Improving the design of a Hartley TS21

Discussion in 'Sailboats' started by jumbuck, Mar 14, 2011.

  1. Petros
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    Petros Senior Member

    two CBs would get you closer to what you want, more complicated and heavy I would guess. I am a big fan of dagger boards, they are simpler, they are lighter (they do not weaken the hull since the slot is much smaller), they are more efficient (less drag w/o the long slot). If it were me I would use two light dagger boards with a shallow draft weighted center keel.

    It is hard to believe you got no differences in performance. Could be that some of the configurations were not as optimum as they could have been, a poorly executed design will not perform well no matter its merits. It would be hard to draw any conclusions unless they were all equal and each configuration was optimized, there are just too many unknowns. Sometimes small changes in certain details can make a big difference in performance.

    All of the fixed bilge keelers, with a center keel option, done by the same designer, always perform poorly compared to the center keel version.
     
  2. terry hagan
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    terry hagan Junior Member

    so you think 2 lifting cb's hidden behind the seating would be the best option' i did think of dagger board's but when i beach her i ill have them protruding up into the cabin and that is what i'm trying to keep clear. the more i think about it if the 2 cb's come out trough the bottom of the hull TROUGH a small keel, which would also be the legs to keep hull upright would that be ok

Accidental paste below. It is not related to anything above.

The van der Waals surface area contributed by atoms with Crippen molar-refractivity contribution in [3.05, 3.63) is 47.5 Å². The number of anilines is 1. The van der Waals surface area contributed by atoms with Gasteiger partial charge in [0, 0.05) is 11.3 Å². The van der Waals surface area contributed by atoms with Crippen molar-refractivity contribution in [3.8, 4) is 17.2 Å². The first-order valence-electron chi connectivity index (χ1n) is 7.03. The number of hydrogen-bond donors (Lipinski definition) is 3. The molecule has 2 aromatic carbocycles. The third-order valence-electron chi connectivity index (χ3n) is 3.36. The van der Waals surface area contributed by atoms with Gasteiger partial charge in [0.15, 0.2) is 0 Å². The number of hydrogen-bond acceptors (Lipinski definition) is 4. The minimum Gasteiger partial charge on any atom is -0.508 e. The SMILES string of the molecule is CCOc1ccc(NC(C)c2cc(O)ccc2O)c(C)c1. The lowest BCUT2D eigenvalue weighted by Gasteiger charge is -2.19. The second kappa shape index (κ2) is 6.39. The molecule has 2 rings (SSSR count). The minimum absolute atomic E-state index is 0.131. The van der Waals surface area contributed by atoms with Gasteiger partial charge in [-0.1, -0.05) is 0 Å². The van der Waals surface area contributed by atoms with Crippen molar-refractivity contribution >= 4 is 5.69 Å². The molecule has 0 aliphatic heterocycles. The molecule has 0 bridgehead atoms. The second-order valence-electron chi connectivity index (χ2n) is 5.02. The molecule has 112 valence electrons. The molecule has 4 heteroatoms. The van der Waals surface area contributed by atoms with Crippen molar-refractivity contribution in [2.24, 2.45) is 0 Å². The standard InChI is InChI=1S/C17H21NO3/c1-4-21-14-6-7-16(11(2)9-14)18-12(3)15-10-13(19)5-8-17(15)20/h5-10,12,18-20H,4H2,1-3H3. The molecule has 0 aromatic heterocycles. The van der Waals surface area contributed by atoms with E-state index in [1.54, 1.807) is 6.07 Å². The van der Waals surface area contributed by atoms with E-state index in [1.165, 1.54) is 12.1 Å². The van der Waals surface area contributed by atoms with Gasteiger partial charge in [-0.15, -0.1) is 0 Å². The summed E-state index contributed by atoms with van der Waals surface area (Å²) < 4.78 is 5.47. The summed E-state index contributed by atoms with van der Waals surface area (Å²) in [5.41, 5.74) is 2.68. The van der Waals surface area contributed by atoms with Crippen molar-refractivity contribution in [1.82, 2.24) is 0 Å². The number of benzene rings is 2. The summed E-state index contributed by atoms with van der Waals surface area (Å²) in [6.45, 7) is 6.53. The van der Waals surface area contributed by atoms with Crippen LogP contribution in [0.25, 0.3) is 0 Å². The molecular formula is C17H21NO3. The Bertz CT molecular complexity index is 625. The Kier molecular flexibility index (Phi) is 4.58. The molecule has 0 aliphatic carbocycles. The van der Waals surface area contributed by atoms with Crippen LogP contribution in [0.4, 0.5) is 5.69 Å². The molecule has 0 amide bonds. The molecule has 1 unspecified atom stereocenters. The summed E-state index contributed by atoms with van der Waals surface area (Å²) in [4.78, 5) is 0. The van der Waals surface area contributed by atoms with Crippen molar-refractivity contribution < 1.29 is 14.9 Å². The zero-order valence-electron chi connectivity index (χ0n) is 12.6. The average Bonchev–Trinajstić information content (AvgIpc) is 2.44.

3. PAR
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    PAR Yacht Designer/Builder

    Terry, it would be best if you define your needs as precisely as you can, so you don't wish for something that you'll curse owning after building. Bilge keels have only one real advantage, the ability of the boat to take to ground, bolt upright. So if you live in a high tidal range zone, plan on running aground or beaching a lot, then bilge keels make a wise option. Of course, performance will be degraded to some degree with bilge keels, if sailing along side another, stock Hartley, it'll be noticeable, but other wise, probably not so much.

    Stubby bilge keels with center or daggerboards, will permit shoaler draft, but you'll still have the performance disadvantages, plus the complication of two cases, extra weight, two retractable appendages, two sets of hoisting gear, etc. A better option would be to forget about the stubby bilge keels and just use twin boards (whichever). Lastly, on a boat of this size, a daggerboard will likely get snapped right off in a hard grounding, which is something to recommend centerboards (pivoting boards, in each bilge). Daggers work well on small craft, but quickly become a dainty burden on larger. Multihulls are the exception (because of weight and loading) in this regard, but that's not what you have. The performance difference (pivoting, compared to dagger)will be negotiable, again, unless sailing next to a stock Hartley, but the advantage of a pivoting board to bounce along with no damage is impressive.

    In the end you'll have to decide what's most important to your sailing needs, not our respective opinions on various appendage configurations.
     
  4. terry hagan
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    terry hagan Junior Member